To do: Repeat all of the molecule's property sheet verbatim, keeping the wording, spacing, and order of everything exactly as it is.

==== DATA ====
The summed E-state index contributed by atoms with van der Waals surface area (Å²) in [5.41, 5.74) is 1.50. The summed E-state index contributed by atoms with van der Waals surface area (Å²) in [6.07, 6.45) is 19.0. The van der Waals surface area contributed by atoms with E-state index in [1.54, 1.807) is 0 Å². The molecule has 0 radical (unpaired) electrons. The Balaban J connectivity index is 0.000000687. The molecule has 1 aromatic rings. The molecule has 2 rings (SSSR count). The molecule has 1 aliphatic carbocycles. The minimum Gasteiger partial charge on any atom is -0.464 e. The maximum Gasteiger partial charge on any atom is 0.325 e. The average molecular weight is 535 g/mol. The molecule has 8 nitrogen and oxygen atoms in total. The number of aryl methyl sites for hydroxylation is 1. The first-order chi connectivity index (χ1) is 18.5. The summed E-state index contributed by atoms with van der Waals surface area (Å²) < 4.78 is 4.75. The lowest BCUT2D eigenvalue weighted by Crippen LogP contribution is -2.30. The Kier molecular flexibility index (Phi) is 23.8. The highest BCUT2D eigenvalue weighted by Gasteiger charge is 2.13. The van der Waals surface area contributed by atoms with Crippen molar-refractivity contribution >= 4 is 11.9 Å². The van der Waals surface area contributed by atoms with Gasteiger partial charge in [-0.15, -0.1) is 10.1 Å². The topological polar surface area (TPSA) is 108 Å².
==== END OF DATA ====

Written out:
The summed E-state index contributed by atoms with van der Waals surface area (Å²) in [5.41, 5.74) is 1.50. The summed E-state index contributed by atoms with van der Waals surface area (Å²) in [6.07, 6.45) is 19.0. The van der Waals surface area contributed by atoms with E-state index in [1.54, 1.807) is 0 Å². The molecule has 0 radical (unpaired) electrons. The Balaban J connectivity index is 0.000000687. The molecule has 1 aromatic rings. The molecule has 2 rings (SSSR count). The molecule has 1 aliphatic carbocycles. The minimum Gasteiger partial charge on any atom is -0.464 e. The maximum Gasteiger partial charge on any atom is 0.325 e. The average molecular weight is 535 g/mol. The molecule has 8 nitrogen and oxygen atoms in total. The number of aryl methyl sites for hydroxylation is 1. The first-order chi connectivity index (χ1) is 18.5. The summed E-state index contributed by atoms with van der Waals surface area (Å²) < 4.78 is 4.75. The lowest BCUT2D eigenvalue weighted by Crippen LogP contribution is -2.30. The Kier molecular flexibility index (Phi) is 23.8. The highest BCUT2D eigenvalue weighted by Gasteiger charge is 2.13. The van der Waals surface area contributed by atoms with Crippen molar-refractivity contribution >= 4 is 11.9 Å². The van der Waals surface area contributed by atoms with Gasteiger partial charge in [-0.15, -0.1) is 10.1 Å². The topological polar surface area (TPSA) is 108 Å².